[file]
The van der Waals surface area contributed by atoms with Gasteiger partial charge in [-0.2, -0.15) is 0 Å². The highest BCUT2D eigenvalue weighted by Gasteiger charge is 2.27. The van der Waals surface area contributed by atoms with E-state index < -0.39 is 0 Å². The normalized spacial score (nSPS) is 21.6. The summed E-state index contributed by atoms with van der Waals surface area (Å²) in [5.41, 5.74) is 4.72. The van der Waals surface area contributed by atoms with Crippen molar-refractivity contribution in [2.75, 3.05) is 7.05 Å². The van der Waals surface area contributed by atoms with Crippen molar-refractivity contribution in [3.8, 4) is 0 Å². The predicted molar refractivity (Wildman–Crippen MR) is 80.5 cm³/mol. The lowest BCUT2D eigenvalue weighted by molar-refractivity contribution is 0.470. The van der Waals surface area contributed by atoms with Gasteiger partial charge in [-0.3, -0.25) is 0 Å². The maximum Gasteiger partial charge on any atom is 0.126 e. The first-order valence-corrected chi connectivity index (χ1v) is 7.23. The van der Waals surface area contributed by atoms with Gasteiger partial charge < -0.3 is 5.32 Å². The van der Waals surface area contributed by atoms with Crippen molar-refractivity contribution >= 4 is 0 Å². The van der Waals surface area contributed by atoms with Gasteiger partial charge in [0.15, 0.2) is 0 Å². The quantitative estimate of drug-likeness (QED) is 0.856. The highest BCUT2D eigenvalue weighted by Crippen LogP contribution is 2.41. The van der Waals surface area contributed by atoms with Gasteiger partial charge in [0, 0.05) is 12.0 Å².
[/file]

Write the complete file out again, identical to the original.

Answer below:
The van der Waals surface area contributed by atoms with Gasteiger partial charge in [-0.2, -0.15) is 0 Å². The highest BCUT2D eigenvalue weighted by Gasteiger charge is 2.27. The van der Waals surface area contributed by atoms with E-state index < -0.39 is 0 Å². The normalized spacial score (nSPS) is 21.6. The summed E-state index contributed by atoms with van der Waals surface area (Å²) in [5.41, 5.74) is 4.72. The van der Waals surface area contributed by atoms with Crippen molar-refractivity contribution in [2.75, 3.05) is 7.05 Å². The van der Waals surface area contributed by atoms with Crippen molar-refractivity contribution in [3.8, 4) is 0 Å². The predicted molar refractivity (Wildman–Crippen MR) is 80.5 cm³/mol. The lowest BCUT2D eigenvalue weighted by molar-refractivity contribution is 0.470. The van der Waals surface area contributed by atoms with Gasteiger partial charge in [-0.3, -0.25) is 0 Å². The maximum Gasteiger partial charge on any atom is 0.126 e. The first-order valence-corrected chi connectivity index (χ1v) is 7.23. The van der Waals surface area contributed by atoms with Gasteiger partial charge < -0.3 is 5.32 Å². The van der Waals surface area contributed by atoms with Crippen molar-refractivity contribution >= 4 is 0 Å². The van der Waals surface area contributed by atoms with Gasteiger partial charge in [0.15, 0.2) is 0 Å². The quantitative estimate of drug-likeness (QED) is 0.856. The highest BCUT2D eigenvalue weighted by Crippen LogP contribution is 2.41. The van der Waals surface area contributed by atoms with Gasteiger partial charge in [0, 0.05) is 12.0 Å².